With one son in college and another trying to figure out where to attend, the future job market is a topic near and dear to this writer’s heart.
As it turns out, each of us has something in common: We all want a return on an investment. With colleges, for example, a poor choice could turn a diploma into a very expensive punch line.
It’s not likely long-term care advocates were in a joking mood, however, upon recently learning that the skilled nursing industry had the slowest average employment growth among healthcare sectors from 2000 to 2016.
The data compilation by Deloitte University Press seems horrible until a little mathematical analysis is applied. In brief, the overall number of nursing homes and skilled nursing beds is struggling. Booming numbers of seniors are dispersing in a wider arc than ever before, so why wouldn’t fewer SNF employees be needed?
Eldercare, senior care, rehab, memory care and other forms of assistive living? Sure, they’re growing significantly — and usually faster than the national average. That’s unlike skilled care, which has been under assault by home- and community-based care pushers and other market forces for a long time.
The good news is there were no skilled nursing positions listed in the Department of Labor’s “fastest declining” professions list.
You want positions with a sad outlook for the 2014-2024 time frame? Talk to locomotive firers, telephone operators, and postal service mail sorters. Those are three of the bottom four professions on the “fastest declining” list.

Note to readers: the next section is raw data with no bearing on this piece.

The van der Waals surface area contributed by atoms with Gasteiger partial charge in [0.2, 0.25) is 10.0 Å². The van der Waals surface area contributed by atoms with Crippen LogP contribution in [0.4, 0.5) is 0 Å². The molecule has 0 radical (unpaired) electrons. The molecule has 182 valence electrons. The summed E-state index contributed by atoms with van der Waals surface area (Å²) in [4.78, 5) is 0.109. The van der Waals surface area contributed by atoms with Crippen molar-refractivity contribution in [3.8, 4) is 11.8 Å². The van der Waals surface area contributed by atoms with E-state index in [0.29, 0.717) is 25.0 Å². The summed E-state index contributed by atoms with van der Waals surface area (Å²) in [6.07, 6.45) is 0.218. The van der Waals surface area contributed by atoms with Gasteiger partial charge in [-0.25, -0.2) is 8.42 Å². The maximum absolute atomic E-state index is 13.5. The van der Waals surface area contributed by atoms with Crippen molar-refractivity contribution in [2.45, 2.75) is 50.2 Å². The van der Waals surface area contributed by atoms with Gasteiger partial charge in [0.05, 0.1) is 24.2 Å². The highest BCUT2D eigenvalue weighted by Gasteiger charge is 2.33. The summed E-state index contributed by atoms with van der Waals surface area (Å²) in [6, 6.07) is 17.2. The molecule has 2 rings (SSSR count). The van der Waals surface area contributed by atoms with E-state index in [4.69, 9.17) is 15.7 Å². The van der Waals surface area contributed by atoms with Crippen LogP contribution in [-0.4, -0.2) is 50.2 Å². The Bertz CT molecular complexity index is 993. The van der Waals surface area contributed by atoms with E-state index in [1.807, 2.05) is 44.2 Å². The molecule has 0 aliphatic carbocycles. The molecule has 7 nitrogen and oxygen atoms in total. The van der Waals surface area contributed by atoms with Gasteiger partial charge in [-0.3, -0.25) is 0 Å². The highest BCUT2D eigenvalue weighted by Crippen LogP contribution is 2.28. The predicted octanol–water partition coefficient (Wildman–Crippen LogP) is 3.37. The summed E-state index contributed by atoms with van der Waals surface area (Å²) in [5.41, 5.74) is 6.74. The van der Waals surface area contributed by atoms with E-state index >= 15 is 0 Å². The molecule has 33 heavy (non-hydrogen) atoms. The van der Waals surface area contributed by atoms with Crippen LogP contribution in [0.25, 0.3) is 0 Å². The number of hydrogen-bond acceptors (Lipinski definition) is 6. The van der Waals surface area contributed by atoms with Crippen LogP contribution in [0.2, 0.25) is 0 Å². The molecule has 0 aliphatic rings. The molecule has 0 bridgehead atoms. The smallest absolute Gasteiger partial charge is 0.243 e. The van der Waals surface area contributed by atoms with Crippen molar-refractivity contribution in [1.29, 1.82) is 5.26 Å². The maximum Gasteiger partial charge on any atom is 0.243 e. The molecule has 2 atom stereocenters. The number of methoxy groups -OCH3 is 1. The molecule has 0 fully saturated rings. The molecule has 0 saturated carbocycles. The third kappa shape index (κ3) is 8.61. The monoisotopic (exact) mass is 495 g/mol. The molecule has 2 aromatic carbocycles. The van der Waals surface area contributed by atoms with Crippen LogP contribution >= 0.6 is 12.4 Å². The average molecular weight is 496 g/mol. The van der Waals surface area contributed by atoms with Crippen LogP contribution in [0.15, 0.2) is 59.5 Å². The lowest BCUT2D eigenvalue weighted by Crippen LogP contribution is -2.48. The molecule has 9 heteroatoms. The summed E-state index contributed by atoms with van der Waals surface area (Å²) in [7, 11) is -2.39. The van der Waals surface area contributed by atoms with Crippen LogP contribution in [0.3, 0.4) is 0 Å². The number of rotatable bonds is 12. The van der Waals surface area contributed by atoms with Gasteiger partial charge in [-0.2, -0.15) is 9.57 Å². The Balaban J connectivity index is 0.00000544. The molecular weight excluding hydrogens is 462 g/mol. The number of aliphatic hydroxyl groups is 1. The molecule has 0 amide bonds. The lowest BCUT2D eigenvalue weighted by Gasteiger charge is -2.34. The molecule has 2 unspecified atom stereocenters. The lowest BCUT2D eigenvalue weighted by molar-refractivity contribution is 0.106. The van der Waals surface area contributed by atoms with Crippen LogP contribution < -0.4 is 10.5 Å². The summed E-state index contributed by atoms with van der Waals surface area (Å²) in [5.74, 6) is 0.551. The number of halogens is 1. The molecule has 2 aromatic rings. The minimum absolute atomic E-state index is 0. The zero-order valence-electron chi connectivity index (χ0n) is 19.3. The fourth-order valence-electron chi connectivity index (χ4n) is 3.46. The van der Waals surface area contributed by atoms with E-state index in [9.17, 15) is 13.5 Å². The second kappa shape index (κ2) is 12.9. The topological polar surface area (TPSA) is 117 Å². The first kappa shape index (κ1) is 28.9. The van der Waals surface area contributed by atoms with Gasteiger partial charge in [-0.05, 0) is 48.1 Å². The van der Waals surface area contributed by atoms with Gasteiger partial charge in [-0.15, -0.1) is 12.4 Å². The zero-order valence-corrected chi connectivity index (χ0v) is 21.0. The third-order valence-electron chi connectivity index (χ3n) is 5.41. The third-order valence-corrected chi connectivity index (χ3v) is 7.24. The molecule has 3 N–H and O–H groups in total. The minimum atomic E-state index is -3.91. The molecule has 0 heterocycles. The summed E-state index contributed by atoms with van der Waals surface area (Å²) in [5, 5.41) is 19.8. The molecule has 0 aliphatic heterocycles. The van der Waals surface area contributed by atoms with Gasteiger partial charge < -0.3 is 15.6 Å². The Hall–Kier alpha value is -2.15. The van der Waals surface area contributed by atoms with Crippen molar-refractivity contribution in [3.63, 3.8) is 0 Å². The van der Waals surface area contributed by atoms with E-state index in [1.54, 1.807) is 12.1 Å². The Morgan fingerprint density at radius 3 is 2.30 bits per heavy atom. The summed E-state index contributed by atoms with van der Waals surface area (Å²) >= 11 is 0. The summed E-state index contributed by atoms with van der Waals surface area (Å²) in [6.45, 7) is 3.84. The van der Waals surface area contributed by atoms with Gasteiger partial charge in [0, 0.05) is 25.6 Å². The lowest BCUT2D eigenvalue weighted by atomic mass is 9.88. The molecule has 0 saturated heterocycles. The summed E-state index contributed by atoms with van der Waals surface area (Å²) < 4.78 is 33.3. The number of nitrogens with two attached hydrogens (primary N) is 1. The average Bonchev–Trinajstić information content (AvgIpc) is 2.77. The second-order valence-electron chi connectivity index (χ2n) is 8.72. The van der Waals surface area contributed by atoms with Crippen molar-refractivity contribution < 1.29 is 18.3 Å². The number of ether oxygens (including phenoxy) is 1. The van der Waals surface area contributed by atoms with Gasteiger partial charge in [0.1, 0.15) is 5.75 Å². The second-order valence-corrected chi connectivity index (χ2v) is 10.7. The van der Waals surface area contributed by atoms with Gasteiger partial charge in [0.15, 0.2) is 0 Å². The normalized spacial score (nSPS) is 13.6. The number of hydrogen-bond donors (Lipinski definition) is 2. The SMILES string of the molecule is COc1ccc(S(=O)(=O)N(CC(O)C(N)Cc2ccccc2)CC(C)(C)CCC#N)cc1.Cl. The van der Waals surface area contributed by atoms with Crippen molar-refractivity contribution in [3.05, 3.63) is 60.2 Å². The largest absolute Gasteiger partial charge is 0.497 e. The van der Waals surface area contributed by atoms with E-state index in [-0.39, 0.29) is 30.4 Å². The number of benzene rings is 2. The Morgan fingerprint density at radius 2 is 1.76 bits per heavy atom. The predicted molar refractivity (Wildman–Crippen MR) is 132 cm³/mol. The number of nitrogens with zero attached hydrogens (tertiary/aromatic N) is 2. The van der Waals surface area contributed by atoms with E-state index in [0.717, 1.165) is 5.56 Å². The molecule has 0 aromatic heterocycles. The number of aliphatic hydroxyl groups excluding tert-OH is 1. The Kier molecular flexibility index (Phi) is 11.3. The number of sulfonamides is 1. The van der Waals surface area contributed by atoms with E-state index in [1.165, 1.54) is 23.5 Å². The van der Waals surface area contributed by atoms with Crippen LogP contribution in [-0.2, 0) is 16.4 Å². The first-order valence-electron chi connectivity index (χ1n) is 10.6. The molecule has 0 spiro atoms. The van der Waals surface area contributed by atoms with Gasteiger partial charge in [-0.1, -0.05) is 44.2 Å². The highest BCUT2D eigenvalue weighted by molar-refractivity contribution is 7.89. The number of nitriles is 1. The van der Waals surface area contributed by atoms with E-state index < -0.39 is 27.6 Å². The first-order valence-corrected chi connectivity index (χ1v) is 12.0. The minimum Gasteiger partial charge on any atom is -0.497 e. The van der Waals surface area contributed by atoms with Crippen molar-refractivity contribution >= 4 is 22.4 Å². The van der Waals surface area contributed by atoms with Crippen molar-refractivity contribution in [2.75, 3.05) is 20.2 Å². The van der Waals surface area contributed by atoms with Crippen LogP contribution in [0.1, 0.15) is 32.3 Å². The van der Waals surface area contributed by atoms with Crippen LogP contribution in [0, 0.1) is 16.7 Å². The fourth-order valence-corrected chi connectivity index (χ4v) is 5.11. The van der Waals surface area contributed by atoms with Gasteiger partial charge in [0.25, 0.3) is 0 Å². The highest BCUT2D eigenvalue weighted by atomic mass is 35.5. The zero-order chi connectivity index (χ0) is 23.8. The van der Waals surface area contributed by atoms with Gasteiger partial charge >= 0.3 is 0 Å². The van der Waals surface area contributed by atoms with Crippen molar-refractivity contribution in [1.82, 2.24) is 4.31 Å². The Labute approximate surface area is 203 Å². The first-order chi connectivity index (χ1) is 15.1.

Skilled nursing professionals are clearly head and shoulders above them when it comes to future work prospects.
Look at it this way: If the skilled nursing gig doesn’t work out, you’re liable to be in a pretty good position to segue into another job.
The “fastest growing” occupations list from the Department of Labor has “wind turbine service technician” at the very top. But after that, the next four positions (occupational therapy assistant, physical therapy assistant, physical therapy aide, home health aide) are in healthcare. In fact, 11 of the top 13 job titles, including physical therapist, audiologist and optometrist, are healthcare-related.
In other words, if you want to be where the jobs will be, especially near the end of that 2014-2024 window, you might already be in a good place.